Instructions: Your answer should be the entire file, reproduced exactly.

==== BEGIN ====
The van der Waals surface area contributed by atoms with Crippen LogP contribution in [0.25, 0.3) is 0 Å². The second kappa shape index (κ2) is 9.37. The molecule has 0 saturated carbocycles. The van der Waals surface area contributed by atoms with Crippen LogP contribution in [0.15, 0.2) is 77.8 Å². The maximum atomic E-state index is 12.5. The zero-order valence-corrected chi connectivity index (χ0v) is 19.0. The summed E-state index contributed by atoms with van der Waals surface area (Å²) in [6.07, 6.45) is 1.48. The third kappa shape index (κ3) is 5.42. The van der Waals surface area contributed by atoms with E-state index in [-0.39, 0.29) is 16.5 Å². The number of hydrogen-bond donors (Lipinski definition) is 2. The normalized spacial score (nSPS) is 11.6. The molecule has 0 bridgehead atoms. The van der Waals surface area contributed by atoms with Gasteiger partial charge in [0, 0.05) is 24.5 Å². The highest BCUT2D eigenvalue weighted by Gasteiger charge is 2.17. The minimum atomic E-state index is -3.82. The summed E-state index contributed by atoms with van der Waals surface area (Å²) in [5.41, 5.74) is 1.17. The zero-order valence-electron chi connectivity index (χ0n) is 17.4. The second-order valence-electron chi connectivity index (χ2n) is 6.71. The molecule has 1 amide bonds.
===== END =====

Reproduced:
The van der Waals surface area contributed by atoms with Crippen LogP contribution in [0.25, 0.3) is 0 Å². The second kappa shape index (κ2) is 9.37. The molecule has 0 saturated carbocycles. The van der Waals surface area contributed by atoms with Crippen LogP contribution in [0.15, 0.2) is 77.8 Å². The maximum atomic E-state index is 12.5. The zero-order valence-corrected chi connectivity index (χ0v) is 19.0. The summed E-state index contributed by atoms with van der Waals surface area (Å²) in [6.07, 6.45) is 1.48. The third kappa shape index (κ3) is 5.42. The van der Waals surface area contributed by atoms with E-state index in [-0.39, 0.29) is 16.5 Å². The number of hydrogen-bond donors (Lipinski definition) is 2. The normalized spacial score (nSPS) is 11.6. The molecule has 0 bridgehead atoms. The van der Waals surface area contributed by atoms with Gasteiger partial charge in [0, 0.05) is 24.5 Å². The highest BCUT2D eigenvalue weighted by Gasteiger charge is 2.17. The minimum atomic E-state index is -3.82. The summed E-state index contributed by atoms with van der Waals surface area (Å²) in [5.41, 5.74) is 1.17. The zero-order valence-electron chi connectivity index (χ0n) is 17.4. The second-order valence-electron chi connectivity index (χ2n) is 6.71. The molecule has 1 amide bonds.